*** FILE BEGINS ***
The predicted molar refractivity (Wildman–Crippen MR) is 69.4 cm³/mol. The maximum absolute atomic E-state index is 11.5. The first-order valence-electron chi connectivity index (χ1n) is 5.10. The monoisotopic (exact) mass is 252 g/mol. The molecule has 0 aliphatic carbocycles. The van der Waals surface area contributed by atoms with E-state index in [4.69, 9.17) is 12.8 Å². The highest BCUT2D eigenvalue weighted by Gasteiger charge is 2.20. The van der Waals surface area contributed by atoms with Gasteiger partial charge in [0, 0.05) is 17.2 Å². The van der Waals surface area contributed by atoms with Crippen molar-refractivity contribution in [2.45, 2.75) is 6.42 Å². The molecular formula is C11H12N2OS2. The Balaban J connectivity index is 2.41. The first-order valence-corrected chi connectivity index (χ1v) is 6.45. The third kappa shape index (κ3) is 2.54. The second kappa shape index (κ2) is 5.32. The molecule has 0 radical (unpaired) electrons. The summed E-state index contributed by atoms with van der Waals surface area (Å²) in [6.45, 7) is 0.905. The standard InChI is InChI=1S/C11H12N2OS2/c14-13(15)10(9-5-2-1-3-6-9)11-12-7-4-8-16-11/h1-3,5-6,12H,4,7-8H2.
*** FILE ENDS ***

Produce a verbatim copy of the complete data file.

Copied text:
The predicted molar refractivity (Wildman–Crippen MR) is 69.4 cm³/mol. The maximum absolute atomic E-state index is 11.5. The first-order valence-electron chi connectivity index (χ1n) is 5.10. The monoisotopic (exact) mass is 252 g/mol. The molecule has 0 aliphatic carbocycles. The van der Waals surface area contributed by atoms with E-state index in [4.69, 9.17) is 12.8 Å². The highest BCUT2D eigenvalue weighted by Gasteiger charge is 2.20. The van der Waals surface area contributed by atoms with Gasteiger partial charge in [0, 0.05) is 17.2 Å². The van der Waals surface area contributed by atoms with Crippen molar-refractivity contribution in [2.45, 2.75) is 6.42 Å². The molecular formula is C11H12N2OS2. The Balaban J connectivity index is 2.41. The first-order valence-corrected chi connectivity index (χ1v) is 6.45. The third kappa shape index (κ3) is 2.54. The second kappa shape index (κ2) is 5.32. The molecule has 0 radical (unpaired) electrons. The summed E-state index contributed by atoms with van der Waals surface area (Å²) in [6.45, 7) is 0.905. The standard InChI is InChI=1S/C11H12N2OS2/c14-13(15)10(9-5-2-1-3-6-9)11-12-7-4-8-16-11/h1-3,5-6,12H,4,7-8H2.